- Nixon administration wanted them stopped
- SC ruled against the censorship of the papers because the event they concerned were over and not connected to current troop movements
NYT v. Sullivan (1964)
- Sullivan was an Alabama Official
- NYT ran a full page ad about the use police against Civil Rights workers, calling out Sullivan in particular.
- Sullivan sued for libel.
- SC he had to prove malicious intent to have a shot at winning.
- Easier for private citizens than elected officials.
speaking something patently false against someone with malicious intent
printing a malicious falsehood
Freedom of Religion
Most issues about religion didn't come before the SC until the 1940s. It was pretty much left to the states.
- Everson v. BOE (1947)
- Engel v. Vitale (1962)
- Abington Township v. Schempp (1963)
- Lemon v. Kurtzman (1971)
- "Lemon Test"
Free Exercise Clause
- Cantwell v. Connecticut (1940)
- Sherbert v. Verner(1963)
- Wisconsin v. Yoder (1972)
- Sherbert-Yoder Test
- Employment Division v. Smith
Everson v. BOE (1947)
- NJ was reimbursing parents for transportation costs of taking their children to parochial schools.
- SC ruled that NJ could reimburse. It was a neutral action to help the children.
Engel v. Vitale (1962)
- In NY, school board was writing a non-sectarian prayer.
- SC ruled that because kids are a captive audience, you can't force them to listen to religious things, regardless of which religion
- Ruled no prayer in public schools
Abington Township v. Schempp (1963)
Ruled no Bible readings or Lord's Prayer Recitations
Lemon v. Kurtzman (1971)
- PA policy of funding secular education at religious schools
- Allowing state-paid teachers to teach at parochial schools and buying textbooks for non-religious courses
- Lemon Test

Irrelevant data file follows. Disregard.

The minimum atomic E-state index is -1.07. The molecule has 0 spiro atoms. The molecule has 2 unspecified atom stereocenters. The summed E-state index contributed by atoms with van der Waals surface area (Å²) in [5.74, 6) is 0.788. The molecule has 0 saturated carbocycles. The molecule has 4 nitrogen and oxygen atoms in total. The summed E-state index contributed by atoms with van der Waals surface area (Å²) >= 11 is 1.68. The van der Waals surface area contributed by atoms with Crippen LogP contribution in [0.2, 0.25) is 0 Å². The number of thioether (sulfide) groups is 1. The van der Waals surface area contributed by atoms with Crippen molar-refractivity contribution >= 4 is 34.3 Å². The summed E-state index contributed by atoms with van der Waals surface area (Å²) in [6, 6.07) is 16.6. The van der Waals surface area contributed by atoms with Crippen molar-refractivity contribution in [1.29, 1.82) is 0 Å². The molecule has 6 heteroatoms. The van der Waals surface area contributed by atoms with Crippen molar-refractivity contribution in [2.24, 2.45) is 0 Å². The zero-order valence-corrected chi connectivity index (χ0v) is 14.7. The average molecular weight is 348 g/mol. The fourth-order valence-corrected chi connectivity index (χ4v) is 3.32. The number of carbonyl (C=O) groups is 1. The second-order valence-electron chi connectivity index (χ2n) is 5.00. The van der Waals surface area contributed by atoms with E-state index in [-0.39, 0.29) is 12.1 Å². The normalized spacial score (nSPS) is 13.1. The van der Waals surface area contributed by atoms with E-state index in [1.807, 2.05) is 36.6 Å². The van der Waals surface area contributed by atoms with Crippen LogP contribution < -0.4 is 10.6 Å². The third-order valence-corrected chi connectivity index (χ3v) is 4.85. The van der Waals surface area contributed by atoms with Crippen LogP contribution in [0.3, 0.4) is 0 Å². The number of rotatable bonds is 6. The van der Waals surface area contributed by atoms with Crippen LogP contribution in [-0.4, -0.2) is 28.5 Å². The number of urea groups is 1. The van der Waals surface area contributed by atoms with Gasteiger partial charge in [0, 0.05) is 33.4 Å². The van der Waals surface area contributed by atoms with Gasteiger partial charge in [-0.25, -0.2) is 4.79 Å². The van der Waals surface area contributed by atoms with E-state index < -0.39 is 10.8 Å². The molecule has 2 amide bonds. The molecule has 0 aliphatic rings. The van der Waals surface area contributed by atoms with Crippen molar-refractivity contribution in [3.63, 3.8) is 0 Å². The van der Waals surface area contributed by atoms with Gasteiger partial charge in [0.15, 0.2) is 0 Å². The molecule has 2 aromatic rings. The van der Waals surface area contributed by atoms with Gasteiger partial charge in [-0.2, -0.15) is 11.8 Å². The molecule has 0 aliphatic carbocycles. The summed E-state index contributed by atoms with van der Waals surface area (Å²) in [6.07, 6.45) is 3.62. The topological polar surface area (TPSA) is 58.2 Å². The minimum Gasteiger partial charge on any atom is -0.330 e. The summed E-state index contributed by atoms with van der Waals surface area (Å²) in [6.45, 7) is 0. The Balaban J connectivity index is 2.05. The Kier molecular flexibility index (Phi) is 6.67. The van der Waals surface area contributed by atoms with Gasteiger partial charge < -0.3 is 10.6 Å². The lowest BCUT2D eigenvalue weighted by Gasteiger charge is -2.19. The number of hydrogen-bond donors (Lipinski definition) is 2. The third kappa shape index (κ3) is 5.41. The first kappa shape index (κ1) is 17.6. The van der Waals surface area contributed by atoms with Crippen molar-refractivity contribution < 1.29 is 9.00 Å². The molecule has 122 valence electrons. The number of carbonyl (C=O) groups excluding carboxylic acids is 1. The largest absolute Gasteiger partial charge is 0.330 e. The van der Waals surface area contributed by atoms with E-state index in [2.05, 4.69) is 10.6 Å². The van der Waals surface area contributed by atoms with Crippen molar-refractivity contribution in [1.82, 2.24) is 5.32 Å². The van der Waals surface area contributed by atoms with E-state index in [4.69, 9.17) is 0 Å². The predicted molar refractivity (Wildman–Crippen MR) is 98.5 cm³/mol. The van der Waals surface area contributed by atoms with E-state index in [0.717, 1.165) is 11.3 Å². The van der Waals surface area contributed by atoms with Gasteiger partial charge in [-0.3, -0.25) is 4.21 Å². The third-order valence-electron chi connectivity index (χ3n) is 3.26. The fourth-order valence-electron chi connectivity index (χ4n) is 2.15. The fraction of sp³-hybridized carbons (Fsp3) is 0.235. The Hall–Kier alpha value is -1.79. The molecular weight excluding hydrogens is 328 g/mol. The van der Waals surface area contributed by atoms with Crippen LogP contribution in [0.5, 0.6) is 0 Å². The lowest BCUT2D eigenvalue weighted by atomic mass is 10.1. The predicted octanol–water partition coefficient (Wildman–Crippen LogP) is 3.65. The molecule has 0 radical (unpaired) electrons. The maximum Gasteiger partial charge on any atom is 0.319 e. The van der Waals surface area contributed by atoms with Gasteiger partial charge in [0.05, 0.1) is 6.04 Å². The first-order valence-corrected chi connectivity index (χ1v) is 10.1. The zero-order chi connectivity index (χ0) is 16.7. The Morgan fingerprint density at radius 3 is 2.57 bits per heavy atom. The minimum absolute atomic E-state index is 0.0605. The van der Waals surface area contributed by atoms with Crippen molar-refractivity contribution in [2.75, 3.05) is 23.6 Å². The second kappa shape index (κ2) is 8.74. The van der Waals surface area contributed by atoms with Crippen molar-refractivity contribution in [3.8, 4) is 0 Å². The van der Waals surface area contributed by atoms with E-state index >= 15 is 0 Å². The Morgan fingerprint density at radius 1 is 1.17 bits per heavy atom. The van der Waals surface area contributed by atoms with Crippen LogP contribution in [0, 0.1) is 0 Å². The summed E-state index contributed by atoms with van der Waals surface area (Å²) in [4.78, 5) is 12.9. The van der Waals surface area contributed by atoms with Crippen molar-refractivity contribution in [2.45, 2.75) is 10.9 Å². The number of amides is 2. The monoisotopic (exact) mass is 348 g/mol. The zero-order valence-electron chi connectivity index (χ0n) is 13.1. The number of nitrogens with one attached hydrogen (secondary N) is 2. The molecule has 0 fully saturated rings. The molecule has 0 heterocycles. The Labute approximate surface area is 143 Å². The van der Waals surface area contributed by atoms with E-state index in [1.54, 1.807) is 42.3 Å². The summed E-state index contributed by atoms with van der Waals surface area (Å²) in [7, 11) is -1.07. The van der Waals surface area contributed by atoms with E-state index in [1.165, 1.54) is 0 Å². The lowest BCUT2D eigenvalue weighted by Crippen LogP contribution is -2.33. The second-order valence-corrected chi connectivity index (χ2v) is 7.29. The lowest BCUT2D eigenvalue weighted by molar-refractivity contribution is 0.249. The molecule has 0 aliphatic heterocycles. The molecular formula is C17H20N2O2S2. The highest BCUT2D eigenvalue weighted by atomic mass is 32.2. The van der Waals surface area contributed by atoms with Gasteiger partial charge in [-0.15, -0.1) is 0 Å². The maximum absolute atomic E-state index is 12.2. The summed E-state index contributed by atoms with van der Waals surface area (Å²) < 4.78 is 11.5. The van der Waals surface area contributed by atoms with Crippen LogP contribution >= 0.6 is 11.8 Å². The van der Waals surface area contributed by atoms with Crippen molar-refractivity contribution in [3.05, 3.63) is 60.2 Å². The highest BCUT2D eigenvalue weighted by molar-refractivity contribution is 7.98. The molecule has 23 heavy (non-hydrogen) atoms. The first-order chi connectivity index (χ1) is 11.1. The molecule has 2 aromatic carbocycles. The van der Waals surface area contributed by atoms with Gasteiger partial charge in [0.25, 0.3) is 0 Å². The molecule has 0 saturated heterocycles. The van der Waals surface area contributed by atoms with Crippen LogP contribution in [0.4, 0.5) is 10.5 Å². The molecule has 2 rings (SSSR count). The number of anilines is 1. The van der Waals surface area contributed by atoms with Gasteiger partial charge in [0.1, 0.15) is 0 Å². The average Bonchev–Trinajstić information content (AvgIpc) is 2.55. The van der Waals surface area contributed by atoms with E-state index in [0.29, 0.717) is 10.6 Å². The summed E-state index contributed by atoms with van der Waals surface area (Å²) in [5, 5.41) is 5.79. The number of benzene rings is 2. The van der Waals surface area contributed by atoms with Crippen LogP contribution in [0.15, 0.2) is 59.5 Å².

- 1. Must have a secular purpose
- 2. Primary effect neither advances nor prohibits religion (neutral)
- 3. Not foster excessive government entanglement with religion
Cantwell v. Connecticut (1940)
- Jehovah's Witness folks wanted to hnad out pamphlets on the street.
- Nobody liked them and they were arrested
- Cantwell sued.
- SC ruled in favor of free excercise.
- Incorporated free exercise clause to the states
Sherbert v. Verner (1963)
- Adelle Sherbert was a Seventh Day Adventist textile worker.
- Wouldn't work on Saturday Sabath, was fired
Wisconsin v. Yoder (1972)
Wisconsin could not force Amish children to finish school.
- 1. Compelling government interest
- 2. Least restrictive manner possible
Employment Division v. Smith (1990)
- Smith said taking peyote was part of his religion
- interfered with his ability to hold a job
- valid and neutral law of general applicabillity
Griswald v. Connecticut (1965)
- Regarded availability of contraceptives
- Griswald gave them out at her clinic, was arrested.
- Court recognized a constitutional right to privacy in the "penumbras" and "emanations" of 1st, 3rd, 5th, 9th, and 14th amendments. It's implied.
Roe v. Wade (1973)
- right to abortion
- Scrutiny Test: because of Griswald, states can't outlaw abortions, but they can regulate clinics
Planned Parenthood v. Casey (1992)
- States can regulate abortions as long as they don't put "undue burdens".
- Intermediate Scrutiny of any actions that might target women.
Rights of the Criminally Accused
- habeas corpus
- bills of attainder
- Procedural due process
- icorporated over drawn-out time
- prior to 1960, states did not adhere to these rights
search and siezures must have probable cause
- double jeopardy/self-incrimination
- >> due process of law
right to legal counsel as well as trial by jury
no cruel, unusual, or excessive punishment (objective)
Mapp v. Ohio (1961)
- incorporated 4th Am against search and seizure
- exclusionary rule: evidence gained illegally is inadmissible
Miranda v. Arizona (1968)